A crash-course on the style I’m reviewing:
A braggot is mead (honey wine) and herbs, mixed with ale (top-fermenting beer, as opposed to lager). Both aspects of the drink should be apparent in the overall makeup. There is a variety and leeway for style expectations. This is actually a very old style of beer, dating back to the times of Chaucer. Maybe he drank some as he penned his classic Canterbury Tales.
On the docket: Fegley’s Venomous, Imperial Honey Ale
Poured into a Lucifer brand snifter.
Aroma: Gentle honey and malt greet the nose. The malt seems to be a medium, caramel-like roast. There is just a hint of alcohol, and for good reason- the abv clocks in at 9%. The hop presence is either muted, or integrated so well into the beer that it works in harmony- it doesn’t stick out.
Sight: A dark amber, somewhat translucent. Brown and soft violet highlights. A thumbnail-high cap rises when poured, then descends to a small, persisting ring of off-white foam. Tiny bubbles make their way to the top from the base of the glass.
Taste: The mouth first encounters the malty sweetness and the handiwork of the little busy Apis (Latin for bee). One may detect a slight floral note and maybe a slight medicinal one as well. Images of molasses, bread, chocolate, and raisins dance through the mind’s eye. It finishes with a slightly hoppy, slightly bitter note- not like a high IBU type of IPA, but just bitter enough. As it warms, the alcohol is more apparent, but not in a bad way. It sort of tastes like if Bärenjäger had a baby with an English brown ale or pale ale. Neat.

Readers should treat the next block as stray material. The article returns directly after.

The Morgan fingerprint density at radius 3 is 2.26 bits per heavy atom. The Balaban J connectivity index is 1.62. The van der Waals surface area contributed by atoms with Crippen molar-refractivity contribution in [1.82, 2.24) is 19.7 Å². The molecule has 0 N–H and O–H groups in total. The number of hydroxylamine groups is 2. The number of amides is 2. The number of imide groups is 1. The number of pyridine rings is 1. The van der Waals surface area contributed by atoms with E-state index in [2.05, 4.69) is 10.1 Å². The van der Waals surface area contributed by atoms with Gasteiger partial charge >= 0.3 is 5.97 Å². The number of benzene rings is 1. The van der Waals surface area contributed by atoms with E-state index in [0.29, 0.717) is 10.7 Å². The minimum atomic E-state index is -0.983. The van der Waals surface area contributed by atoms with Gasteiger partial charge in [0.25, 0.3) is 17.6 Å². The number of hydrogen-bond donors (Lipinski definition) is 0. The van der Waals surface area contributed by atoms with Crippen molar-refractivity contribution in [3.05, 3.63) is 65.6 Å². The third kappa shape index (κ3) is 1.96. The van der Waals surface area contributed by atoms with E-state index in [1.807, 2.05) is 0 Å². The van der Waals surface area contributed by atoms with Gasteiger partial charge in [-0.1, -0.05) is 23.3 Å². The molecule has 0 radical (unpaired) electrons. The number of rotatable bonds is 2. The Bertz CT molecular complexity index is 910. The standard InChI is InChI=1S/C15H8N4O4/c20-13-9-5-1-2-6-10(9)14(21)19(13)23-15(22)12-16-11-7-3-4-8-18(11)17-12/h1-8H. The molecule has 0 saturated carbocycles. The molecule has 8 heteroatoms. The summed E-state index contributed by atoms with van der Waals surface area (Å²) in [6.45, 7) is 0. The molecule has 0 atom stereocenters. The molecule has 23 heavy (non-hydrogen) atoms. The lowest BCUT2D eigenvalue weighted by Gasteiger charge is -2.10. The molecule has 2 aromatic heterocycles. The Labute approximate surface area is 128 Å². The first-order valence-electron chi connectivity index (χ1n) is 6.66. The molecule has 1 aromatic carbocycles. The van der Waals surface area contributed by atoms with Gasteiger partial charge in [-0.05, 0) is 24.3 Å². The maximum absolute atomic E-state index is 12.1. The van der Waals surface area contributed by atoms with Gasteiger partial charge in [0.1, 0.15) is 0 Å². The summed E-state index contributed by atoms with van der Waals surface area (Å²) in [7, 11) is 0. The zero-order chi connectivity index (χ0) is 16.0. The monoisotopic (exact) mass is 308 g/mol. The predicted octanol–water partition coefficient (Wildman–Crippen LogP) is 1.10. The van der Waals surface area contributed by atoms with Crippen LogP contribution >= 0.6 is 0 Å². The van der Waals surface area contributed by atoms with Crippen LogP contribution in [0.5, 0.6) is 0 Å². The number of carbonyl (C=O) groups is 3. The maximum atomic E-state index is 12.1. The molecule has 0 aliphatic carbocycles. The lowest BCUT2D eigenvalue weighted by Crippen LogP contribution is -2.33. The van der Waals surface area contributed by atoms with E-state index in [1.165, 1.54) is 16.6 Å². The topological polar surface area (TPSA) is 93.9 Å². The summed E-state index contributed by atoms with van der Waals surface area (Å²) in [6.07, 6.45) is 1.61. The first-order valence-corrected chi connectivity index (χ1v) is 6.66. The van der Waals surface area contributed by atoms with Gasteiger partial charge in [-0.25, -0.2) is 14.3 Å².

Feel: Medium+ or medium-full body, silky, smooth, filling. It coats the tongue nicely. There is a nice tingle on the tongue, but certainly not as carbonated as a Belgian Trippel, nor would I consider it “still.”
Overall: I think my Bärenjäger meets English Ale comparison is accurate. There is a bit of variety within this style of beer, and this one certainly retains feelings of both mead and beer. In my vast beer-tasting experience, I’ve had a total of (now) three braggots. This one is my favorite. Great to sip on slowly. Well done, Allentown Brew Works. Originally released in October of 2014, I may have consumed an aged bottle. It would explain why I thought the flavors worth smooth and blended. Newer bottles (if they exist) might showcase their features a bit more distinctly.
Suggested food pairing: barbecued beef, pork, or a gamey meat with rich sauce to match intensity. Buttery or pungent cheese (my vote would be Danish bleu). Great as dessert, one its own.
A: 3.75 S: 3.75 T: 4.25 F: 4 O: 4